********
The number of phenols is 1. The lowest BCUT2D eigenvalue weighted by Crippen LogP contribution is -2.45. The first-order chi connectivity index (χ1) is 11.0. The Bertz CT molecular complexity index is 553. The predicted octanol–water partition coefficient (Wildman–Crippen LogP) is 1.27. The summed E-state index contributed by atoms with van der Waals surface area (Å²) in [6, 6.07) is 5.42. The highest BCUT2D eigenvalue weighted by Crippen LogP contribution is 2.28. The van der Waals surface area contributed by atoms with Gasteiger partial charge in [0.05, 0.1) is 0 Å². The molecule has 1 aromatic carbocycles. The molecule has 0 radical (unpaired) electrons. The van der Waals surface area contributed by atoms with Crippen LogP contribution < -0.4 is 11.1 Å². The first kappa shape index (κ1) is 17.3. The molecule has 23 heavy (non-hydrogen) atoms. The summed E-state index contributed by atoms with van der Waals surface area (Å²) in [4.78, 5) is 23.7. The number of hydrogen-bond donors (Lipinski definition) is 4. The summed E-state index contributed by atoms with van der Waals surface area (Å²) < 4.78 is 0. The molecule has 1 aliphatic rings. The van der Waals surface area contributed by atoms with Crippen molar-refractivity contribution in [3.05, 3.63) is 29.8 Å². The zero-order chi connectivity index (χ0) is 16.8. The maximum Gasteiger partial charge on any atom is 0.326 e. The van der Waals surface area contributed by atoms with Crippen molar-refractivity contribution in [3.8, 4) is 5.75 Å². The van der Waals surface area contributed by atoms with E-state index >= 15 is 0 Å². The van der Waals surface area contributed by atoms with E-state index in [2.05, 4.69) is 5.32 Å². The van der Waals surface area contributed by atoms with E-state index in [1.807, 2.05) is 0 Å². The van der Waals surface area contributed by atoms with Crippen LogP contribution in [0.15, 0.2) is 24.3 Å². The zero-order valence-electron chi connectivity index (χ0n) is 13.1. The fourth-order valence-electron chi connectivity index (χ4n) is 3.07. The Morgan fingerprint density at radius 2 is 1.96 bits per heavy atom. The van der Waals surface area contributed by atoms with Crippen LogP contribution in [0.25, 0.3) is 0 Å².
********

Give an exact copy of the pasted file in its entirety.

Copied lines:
The number of phenols is 1. The lowest BCUT2D eigenvalue weighted by Crippen LogP contribution is -2.45. The first-order chi connectivity index (χ1) is 11.0. The Bertz CT molecular complexity index is 553. The predicted octanol–water partition coefficient (Wildman–Crippen LogP) is 1.27. The summed E-state index contributed by atoms with van der Waals surface area (Å²) in [6, 6.07) is 5.42. The highest BCUT2D eigenvalue weighted by Crippen LogP contribution is 2.28. The van der Waals surface area contributed by atoms with Gasteiger partial charge in [0.05, 0.1) is 0 Å². The molecule has 1 aromatic carbocycles. The molecule has 0 radical (unpaired) electrons. The van der Waals surface area contributed by atoms with Crippen LogP contribution < -0.4 is 11.1 Å². The first kappa shape index (κ1) is 17.3. The molecule has 23 heavy (non-hydrogen) atoms. The summed E-state index contributed by atoms with van der Waals surface area (Å²) in [4.78, 5) is 23.7. The number of hydrogen-bond donors (Lipinski definition) is 4. The summed E-state index contributed by atoms with van der Waals surface area (Å²) < 4.78 is 0. The molecule has 1 aliphatic rings. The van der Waals surface area contributed by atoms with Crippen molar-refractivity contribution in [3.05, 3.63) is 29.8 Å². The zero-order chi connectivity index (χ0) is 16.8. The maximum Gasteiger partial charge on any atom is 0.326 e. The van der Waals surface area contributed by atoms with Crippen molar-refractivity contribution in [3.8, 4) is 5.75 Å². The van der Waals surface area contributed by atoms with E-state index >= 15 is 0 Å². The van der Waals surface area contributed by atoms with E-state index in [2.05, 4.69) is 5.32 Å². The van der Waals surface area contributed by atoms with E-state index in [1.807, 2.05) is 0 Å². The van der Waals surface area contributed by atoms with Crippen LogP contribution in [0.15, 0.2) is 24.3 Å². The zero-order valence-electron chi connectivity index (χ0n) is 13.1. The fourth-order valence-electron chi connectivity index (χ4n) is 3.07. The Morgan fingerprint density at radius 2 is 1.96 bits per heavy atom. The van der Waals surface area contributed by atoms with Crippen LogP contribution in [0.25, 0.3) is 0 Å².